Engineers at the University of Washington, Seattle, claim to have fabricated the first 'biologically safe' contact lens inlaid with an electronic circuit and lights using microscale-manufacturing techniques.

They could be used to help the visually impaired or immerse video-gamers in a virtual world without restricting their range of motion. It could also project a vehicle's speed on to the windscreen or let people surf the web on a virtual display screen that only they could see.

'Looking through a completed lens you would see what the display is generating, superimposed on the world outside,' said Babak Parviz, a UW assistant professor of electrical engineering. 'This is a small step toward that goal, but I think it's extremely promising.'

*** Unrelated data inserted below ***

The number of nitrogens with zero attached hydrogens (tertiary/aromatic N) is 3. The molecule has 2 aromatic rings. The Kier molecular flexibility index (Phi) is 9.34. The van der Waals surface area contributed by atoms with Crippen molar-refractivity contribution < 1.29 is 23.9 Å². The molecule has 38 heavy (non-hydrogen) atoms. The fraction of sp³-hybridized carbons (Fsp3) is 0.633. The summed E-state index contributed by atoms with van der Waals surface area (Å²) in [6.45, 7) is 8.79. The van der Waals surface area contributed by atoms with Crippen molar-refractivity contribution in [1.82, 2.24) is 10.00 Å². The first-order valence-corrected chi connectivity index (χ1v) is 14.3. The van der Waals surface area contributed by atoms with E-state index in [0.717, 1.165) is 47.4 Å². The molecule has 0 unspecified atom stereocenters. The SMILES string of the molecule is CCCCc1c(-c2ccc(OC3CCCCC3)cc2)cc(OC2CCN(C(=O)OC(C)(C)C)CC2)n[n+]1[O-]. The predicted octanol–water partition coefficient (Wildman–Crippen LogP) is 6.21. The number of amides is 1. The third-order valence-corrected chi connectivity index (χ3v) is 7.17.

The prototype device, tested on rabbits for up to 20 minutes with no ill effects, contains an electric circuit and red LEDs for a display. Building the lenses presented a dual challenge. Materials safe for use in the body, such as organic materials used in contact lenses, are delicate but manufacturing electrical circuits involves inorganic materials, high temperatures and toxic chemicals.

The researchers built the circuits from layers of metal a few nanometres thick, and constructed LEDs one third of a millimetre across. Electrical components were then placed on the flexible plastic substrate using a microfabrication technique called self-assembly.

The researchers hope to power the system using radio-frequency power and solar cells on the lens. Future improve-ments will add wireless communication to and from the lens.

The lenses were tested on rabbits for 20 minutes without ill effects